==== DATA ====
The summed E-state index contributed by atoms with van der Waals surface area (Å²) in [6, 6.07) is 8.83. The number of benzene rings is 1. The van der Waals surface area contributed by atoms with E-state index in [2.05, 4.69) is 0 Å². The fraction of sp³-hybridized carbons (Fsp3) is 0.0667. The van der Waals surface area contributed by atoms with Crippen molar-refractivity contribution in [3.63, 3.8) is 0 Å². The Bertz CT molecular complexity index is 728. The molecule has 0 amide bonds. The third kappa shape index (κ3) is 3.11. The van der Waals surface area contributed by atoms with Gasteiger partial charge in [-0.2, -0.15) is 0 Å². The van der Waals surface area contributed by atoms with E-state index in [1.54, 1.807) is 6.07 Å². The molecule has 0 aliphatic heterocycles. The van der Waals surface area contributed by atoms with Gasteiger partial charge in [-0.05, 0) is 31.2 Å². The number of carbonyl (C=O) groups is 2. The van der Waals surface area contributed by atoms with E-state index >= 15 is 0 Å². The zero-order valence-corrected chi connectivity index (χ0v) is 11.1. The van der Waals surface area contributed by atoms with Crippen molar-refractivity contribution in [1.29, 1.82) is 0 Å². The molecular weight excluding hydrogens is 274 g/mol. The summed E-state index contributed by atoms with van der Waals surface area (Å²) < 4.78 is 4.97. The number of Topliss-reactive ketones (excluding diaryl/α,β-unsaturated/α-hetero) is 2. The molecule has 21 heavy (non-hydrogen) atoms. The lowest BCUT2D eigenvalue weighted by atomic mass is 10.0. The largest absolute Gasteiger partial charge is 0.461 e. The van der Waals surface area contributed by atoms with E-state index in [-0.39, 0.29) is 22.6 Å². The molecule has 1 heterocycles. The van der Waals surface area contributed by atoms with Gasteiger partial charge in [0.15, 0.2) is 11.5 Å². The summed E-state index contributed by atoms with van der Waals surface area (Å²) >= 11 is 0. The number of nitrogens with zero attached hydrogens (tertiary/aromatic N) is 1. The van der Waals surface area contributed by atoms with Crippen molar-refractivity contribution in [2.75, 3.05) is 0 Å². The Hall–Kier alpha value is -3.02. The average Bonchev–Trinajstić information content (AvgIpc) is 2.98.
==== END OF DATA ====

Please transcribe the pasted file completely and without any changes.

The summed E-state index contributed by atoms with van der Waals surface area (Å²) in [6, 6.07) is 8.83. The number of benzene rings is 1. The van der Waals surface area contributed by atoms with E-state index in [2.05, 4.69) is 0 Å². The fraction of sp³-hybridized carbons (Fsp3) is 0.0667. The van der Waals surface area contributed by atoms with Crippen molar-refractivity contribution in [3.63, 3.8) is 0 Å². The Bertz CT molecular complexity index is 728. The molecule has 0 amide bonds. The third kappa shape index (κ3) is 3.11. The van der Waals surface area contributed by atoms with Gasteiger partial charge in [-0.2, -0.15) is 0 Å². The van der Waals surface area contributed by atoms with E-state index in [1.54, 1.807) is 6.07 Å². The molecule has 0 aliphatic heterocycles. The van der Waals surface area contributed by atoms with Gasteiger partial charge in [-0.05, 0) is 31.2 Å². The number of carbonyl (C=O) groups is 2. The van der Waals surface area contributed by atoms with E-state index >= 15 is 0 Å². The zero-order valence-corrected chi connectivity index (χ0v) is 11.1. The van der Waals surface area contributed by atoms with Crippen molar-refractivity contribution in [1.29, 1.82) is 0 Å². The molecular weight excluding hydrogens is 274 g/mol. The summed E-state index contributed by atoms with van der Waals surface area (Å²) < 4.78 is 4.97. The number of Topliss-reactive ketones (excluding diaryl/α,β-unsaturated/α-hetero) is 2. The molecule has 21 heavy (non-hydrogen) atoms. The lowest BCUT2D eigenvalue weighted by atomic mass is 10.0. The largest absolute Gasteiger partial charge is 0.461 e. The van der Waals surface area contributed by atoms with E-state index in [-0.39, 0.29) is 22.6 Å². The molecule has 1 heterocycles. The van der Waals surface area contributed by atoms with Gasteiger partial charge in [0.15, 0.2) is 11.5 Å². The summed E-state index contributed by atoms with van der Waals surface area (Å²) >= 11 is 0. The number of nitrogens with zero attached hydrogens (tertiary/aromatic N) is 1. The van der Waals surface area contributed by atoms with Crippen molar-refractivity contribution in [2.75, 3.05) is 0 Å². The Hall–Kier alpha value is -3.02. The average Bonchev–Trinajstić information content (AvgIpc) is 2.98.